Benzodiazepines work for insomnia too, just like BZD-like medications. However, BZDs also work for other conditions like anxiety and muscle spasms. BZDs have one of two stems: -azepam or -azolam. All BZDs are currently DEA schedule IV.
You may have heard of the drug class called barbiturates, or barbs for short. BZDs have largely replaced barbs for treating anxiety and insomnia. Barbs have a higher potential for abuse and can more easily cause respiratory depression, which can become fatal.
Two DEA schedule II stimulants, methylphenidate and dexmethylphenidate, help ADHD patients focus. No stems here, but the two medications are related. Dexmethylphenidate is the active enantiomer of methylphenidate. So in theory, dexmethylphenidate should be a better drug, although that's not always seen in practice.
Another ADHD is a non-stimulant, non-scheduled class - atomoxetine. Note that this medication shares the same stem with fluoxetine, paroxetine, and duloxetine, but it's not for depression. Be careful when you see an -oxetine stem.
While there are many treatments available for bipolar disorder, one of the most effective is a simple salt on the periodic table of elements: lithium. How it works is not clear, but we know the body has a hard time differentiating sodium from lithium. The therapeutic range of lithium is small, so blood levels are necessary to make sure the patient is neither sub-therapeutic nor toxic.
Schizophrenia agents and antipsychotics are often interchangeable terms. We divide these drugs into: low potency 1st generation, high potency 1st generation, and 2nd generation (also known as atypical). Low potency 1st generation antipsychotics cause more sedation while high potency 1st generation antipsychotics cause more extrapyramidal symptoms (EPS). EPS includes involuntary muscle spasms of the face and extremities, among other movement disorders. Antipsychotics can reduce symptoms of schizophrenia, including hallucinations and delusions. 2nd generation or atypical antipsychotics are less likely to cause EPS but more likely to cause metabolic effects like hyperlipidemia, diabetes, and weight gain.
There are two classes of medication in this section: traditional and newer antiepileptics. Traditional antiepileptics don't have a shared stem, so they can be tough to memorize. Two of the newer antiepileptics have the stem -gab- within them both: gabapentin and pregabalin. Keep in mind these medications have other uses too, like diabetic neuropathy (nerve pain in the hands and feet).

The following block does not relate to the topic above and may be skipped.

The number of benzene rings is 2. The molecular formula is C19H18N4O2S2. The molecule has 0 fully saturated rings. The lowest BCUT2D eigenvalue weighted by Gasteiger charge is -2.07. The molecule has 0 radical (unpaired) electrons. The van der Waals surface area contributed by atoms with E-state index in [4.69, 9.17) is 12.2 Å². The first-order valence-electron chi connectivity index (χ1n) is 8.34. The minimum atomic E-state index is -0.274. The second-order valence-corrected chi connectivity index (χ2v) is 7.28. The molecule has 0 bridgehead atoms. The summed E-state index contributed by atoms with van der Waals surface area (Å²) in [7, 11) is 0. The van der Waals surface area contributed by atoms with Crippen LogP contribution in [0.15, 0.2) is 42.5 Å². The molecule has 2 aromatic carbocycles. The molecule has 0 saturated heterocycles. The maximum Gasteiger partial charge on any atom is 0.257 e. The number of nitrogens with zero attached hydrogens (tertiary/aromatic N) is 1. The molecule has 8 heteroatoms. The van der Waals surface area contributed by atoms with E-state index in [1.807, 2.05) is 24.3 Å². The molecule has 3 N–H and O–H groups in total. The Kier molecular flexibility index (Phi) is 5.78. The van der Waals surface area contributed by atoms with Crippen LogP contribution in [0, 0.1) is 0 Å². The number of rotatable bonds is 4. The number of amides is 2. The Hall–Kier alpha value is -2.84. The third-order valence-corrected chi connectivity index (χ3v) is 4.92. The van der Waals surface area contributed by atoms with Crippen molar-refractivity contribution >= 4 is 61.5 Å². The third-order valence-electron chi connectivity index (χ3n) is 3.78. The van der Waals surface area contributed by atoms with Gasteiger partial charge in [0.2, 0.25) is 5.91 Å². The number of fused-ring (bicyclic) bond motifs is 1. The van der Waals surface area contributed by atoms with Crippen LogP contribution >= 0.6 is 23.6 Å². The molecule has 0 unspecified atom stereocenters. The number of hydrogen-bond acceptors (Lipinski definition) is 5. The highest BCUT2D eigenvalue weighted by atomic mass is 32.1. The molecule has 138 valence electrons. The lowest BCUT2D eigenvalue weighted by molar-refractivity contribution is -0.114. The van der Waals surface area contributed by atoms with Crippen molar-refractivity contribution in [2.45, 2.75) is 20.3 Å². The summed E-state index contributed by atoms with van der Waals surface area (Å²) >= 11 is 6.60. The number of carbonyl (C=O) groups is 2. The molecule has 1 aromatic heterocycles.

Parkinson's, Alzheimer's, and motion sickness
Parkinson's is a condition with too little dopamine while Alzheimer's is a condition with too little acetylcholine (ACh) in the brain.
A primary Parkinson's drug combination is carbidopa with levodopa. Levodopa is converted into dopamine within the brain. Carbidopa reduces the degradation of levodopa as it travels to the brain. This way, we need a smaller dose of levodopa, reducing the severity of unnecessary side effects like nausea and vomiting. Another medication for Parkinson's is selegiline. Remember the MAOIs for depression? Well, there are two types of monoamine oxidases; MAO-A and MAO-B. Isocarboxazid inhibits both while selegiline only inhibits just MAO-B, the one that degrades dopamine.
For Alzheimer's recall that patients with this disease have low levels of ACh. Donepezil inhibits the enzymes that break ACh down. Selegiline is for dopamine like donepezil is for ACh. Unfortunately, Alzheimer's disease is not that simple; there are many other mechanisms at play. Another medication, memantine, has shown to help slow down the progression of the disease. Keep in mind that we don't have any drugs that cure Alzheimer's. A medication for motion sickness is scopolamine. This works as a patch to put behind one's ear to prevent vertigo and motion sickness while on a cruise ship.
While the content is difficult, the mental health patient population is one that is often underserved. By taking this chapter section-by-section and adding the puzzles pieces one at a time, it should come together.
OTC Local anesthetics and antivertigo
Ester vs amide. Lidocaine is injected.
OTC non-narcotic analgesic / sedative hypnotic
Acetaminophen / diphenhydramine
Using side effect for therapeutic indication
Use CR form if someone has trouble staying asleep
Melatonin receptor agonist
SNRIs - named after neurotransmitters
Be careful of this stem
TCAs - named after structure
MAOIs - named after enzyme it effects
Bupropion - also for depression
Stimulant - Schedule II
Non-stimulant - non-scheduled
Watch out for this stem again
1st generation antipsychotic - low potency
SE - sedation
1st generation antipsychotic - high potency
SE - EPS
2nd generation antipsychotics (atypical)
Atypical have less EPS but more metabolic effects
Both for nerve pain too
Parkinson's, Alzheimer's, and motion sickness
Mem = memory. Done = my memory is done